DMT alters cortical travelling waves

This EEG study (n=13) finds that DMT elicited similar brain activation (cortical travelling waves) as visual stimulation does. This provides extra proof for the REBUS-model of psychedelics.


“Psychedelic drugs are potent modulators of conscious states and therefore powerful tools for investigating their neurobiology. N,N, Dimethyltryptamine (DMT) can rapidly induce an extremely immersive state of consciousness characterized by vivid and elaborate visual imagery. Here, we investigated the electrophysiological correlates of the DMT induced altered state from a pool of participants receiving DMT and (separately) placebo (saline) while instructed to keep their eyes closed. Consistent with our hypotheses, results revealed a spatio-temporal pattern of cortical activation (i.e., travelling waves) similar to that elicited by visual stimulation. Moreover, the typical top-down alpha-band rhythms of closed-eyes rest were significantly decreased, while the bottom-up forward wave was significantly increased. These results support a recent model proposing that psychedelics reduce the ‘precision-weighting of priors’, thus altering the balance of top-down versus bottom-up information passing. The robust hypothesis-confirming nature of these findings imply the discovery of an important mechanistic principle underpinning psychedelic-induced altered states.”

Authors: Andrea Alamia, Christopher Timmermann, Rufin VanRullen & Robin L. Carhart-Harris


This study builds further on earlier brain-imaging (EEG) studies and uses the same data (participants) as Timmermann et al (2019) which studied the brain under DMT influence. The current study particularly looks at ‘travelling wave’ (forward, top-down) “fronts of rhythmic activity which propagate across regions in the cortical visual hierarchy.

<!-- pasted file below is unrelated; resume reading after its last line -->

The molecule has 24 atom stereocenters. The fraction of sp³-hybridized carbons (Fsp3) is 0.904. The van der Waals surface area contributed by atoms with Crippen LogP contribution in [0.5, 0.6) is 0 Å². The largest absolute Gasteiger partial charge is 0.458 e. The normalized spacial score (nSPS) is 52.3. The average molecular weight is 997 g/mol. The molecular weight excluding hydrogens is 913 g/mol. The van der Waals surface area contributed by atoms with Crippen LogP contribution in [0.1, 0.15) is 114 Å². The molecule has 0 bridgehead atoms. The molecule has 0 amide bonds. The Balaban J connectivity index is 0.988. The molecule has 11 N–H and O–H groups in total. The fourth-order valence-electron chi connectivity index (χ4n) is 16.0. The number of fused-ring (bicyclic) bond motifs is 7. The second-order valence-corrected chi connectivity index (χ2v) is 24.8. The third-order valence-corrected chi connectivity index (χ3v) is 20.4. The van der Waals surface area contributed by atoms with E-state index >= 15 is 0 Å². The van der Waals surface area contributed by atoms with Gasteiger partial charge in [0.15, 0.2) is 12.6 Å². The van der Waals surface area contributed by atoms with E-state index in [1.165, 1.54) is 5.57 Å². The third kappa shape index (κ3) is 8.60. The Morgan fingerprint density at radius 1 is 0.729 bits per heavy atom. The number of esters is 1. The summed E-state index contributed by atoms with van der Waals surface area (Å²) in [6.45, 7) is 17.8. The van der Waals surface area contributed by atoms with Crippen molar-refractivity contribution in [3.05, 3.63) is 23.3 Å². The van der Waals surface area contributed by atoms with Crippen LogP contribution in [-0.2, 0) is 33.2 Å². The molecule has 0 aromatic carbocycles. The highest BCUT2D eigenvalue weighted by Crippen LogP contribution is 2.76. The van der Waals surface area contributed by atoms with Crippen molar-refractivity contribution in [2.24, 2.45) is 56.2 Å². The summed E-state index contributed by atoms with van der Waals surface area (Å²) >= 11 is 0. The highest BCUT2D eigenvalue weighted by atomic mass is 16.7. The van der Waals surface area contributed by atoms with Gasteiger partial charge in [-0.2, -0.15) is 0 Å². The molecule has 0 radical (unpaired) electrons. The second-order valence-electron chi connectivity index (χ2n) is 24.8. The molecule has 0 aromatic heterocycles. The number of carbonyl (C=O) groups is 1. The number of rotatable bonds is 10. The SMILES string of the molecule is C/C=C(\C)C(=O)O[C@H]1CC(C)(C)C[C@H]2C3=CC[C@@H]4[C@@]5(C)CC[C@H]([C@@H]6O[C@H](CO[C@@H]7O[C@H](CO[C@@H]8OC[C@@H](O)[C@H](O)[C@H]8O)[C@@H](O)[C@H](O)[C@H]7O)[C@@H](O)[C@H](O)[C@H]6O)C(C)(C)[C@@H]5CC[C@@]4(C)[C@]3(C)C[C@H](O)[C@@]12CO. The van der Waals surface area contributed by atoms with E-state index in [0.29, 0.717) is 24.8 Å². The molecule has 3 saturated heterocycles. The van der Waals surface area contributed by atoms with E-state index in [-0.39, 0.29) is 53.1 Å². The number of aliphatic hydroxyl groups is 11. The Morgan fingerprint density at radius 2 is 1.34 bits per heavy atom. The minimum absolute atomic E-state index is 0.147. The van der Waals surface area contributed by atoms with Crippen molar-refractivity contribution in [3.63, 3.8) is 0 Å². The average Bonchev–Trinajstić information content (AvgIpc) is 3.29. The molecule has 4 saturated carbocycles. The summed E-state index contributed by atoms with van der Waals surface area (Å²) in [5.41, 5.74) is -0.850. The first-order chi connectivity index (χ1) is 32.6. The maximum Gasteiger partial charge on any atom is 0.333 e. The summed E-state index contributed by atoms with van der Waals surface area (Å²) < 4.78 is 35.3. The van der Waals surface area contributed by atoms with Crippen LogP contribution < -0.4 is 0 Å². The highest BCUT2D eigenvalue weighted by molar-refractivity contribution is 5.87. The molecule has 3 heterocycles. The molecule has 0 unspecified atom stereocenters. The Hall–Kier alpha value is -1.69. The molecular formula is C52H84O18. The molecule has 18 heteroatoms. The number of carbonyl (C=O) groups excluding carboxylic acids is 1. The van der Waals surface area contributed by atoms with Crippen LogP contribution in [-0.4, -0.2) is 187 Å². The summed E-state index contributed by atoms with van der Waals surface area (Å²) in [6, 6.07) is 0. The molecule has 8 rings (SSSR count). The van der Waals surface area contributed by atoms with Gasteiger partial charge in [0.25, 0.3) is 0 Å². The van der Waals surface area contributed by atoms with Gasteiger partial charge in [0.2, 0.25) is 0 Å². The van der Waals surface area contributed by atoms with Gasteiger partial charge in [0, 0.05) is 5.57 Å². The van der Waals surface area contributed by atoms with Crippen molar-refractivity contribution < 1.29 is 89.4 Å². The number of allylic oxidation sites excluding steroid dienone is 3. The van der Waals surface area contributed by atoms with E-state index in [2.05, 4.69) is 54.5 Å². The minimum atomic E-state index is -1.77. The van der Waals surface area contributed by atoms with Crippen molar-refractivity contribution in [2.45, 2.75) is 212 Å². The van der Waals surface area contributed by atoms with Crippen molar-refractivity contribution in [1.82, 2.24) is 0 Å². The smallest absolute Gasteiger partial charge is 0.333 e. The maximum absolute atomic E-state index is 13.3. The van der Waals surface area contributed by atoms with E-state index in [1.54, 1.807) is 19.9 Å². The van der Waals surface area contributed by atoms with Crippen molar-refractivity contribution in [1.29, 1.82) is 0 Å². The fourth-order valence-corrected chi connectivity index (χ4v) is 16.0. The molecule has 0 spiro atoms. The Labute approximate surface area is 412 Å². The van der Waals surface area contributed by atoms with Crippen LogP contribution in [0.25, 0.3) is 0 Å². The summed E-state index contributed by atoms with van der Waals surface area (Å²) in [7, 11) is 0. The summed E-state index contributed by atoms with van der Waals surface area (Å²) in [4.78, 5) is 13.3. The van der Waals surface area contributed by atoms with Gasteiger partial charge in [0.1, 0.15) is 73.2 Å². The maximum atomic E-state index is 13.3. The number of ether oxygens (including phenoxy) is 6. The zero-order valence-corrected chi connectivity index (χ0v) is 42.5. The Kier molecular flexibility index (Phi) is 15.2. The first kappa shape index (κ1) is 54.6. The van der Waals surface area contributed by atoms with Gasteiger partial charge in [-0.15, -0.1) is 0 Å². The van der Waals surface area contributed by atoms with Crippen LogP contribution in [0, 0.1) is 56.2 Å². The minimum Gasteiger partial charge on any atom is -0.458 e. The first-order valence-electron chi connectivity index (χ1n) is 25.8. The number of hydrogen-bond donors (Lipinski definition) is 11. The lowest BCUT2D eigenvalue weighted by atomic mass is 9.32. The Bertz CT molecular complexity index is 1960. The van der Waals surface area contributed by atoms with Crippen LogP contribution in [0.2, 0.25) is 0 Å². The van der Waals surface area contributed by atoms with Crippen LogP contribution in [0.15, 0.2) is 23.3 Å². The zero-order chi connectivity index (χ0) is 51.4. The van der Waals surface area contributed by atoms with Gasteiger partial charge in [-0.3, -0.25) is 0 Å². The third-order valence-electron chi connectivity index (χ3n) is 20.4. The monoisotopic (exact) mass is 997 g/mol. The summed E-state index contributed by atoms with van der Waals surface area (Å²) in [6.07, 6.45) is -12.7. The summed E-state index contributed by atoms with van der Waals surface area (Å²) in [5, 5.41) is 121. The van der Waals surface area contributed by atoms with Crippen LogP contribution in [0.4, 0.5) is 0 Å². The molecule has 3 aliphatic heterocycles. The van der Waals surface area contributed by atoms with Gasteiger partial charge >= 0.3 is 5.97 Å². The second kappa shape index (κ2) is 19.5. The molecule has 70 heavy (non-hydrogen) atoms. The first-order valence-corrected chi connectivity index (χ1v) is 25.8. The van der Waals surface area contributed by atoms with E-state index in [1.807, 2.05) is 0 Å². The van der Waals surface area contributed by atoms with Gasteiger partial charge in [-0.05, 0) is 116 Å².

This paper fits with/finds more support for the ‘Relaxed Beliefs Under Psychedelics’ (REBUS) model proposed by co-author of this paper Carhart-Harris and Friston (2019).

“These are the first EEG data on the effects of DMT on human resting state brain activity. In line with prior hypothesis, clear evidence was found of a shift in cortical travelling waves away from the normal basal predominance of backward waves and towards the predominance of forward waves – remarkably similar to what has been observed during eyes-open visual stimulation. Moreover, the increases in forward waves correlated positively with both the general intensity of DMT’s subjective effects, as well as its more specific effects on eyes-closed visual imagery. These findings have specific and broad implications: for the brain mechanisms underlying the DMT/psychedelic state as well as conscious visual perception more broadly.”

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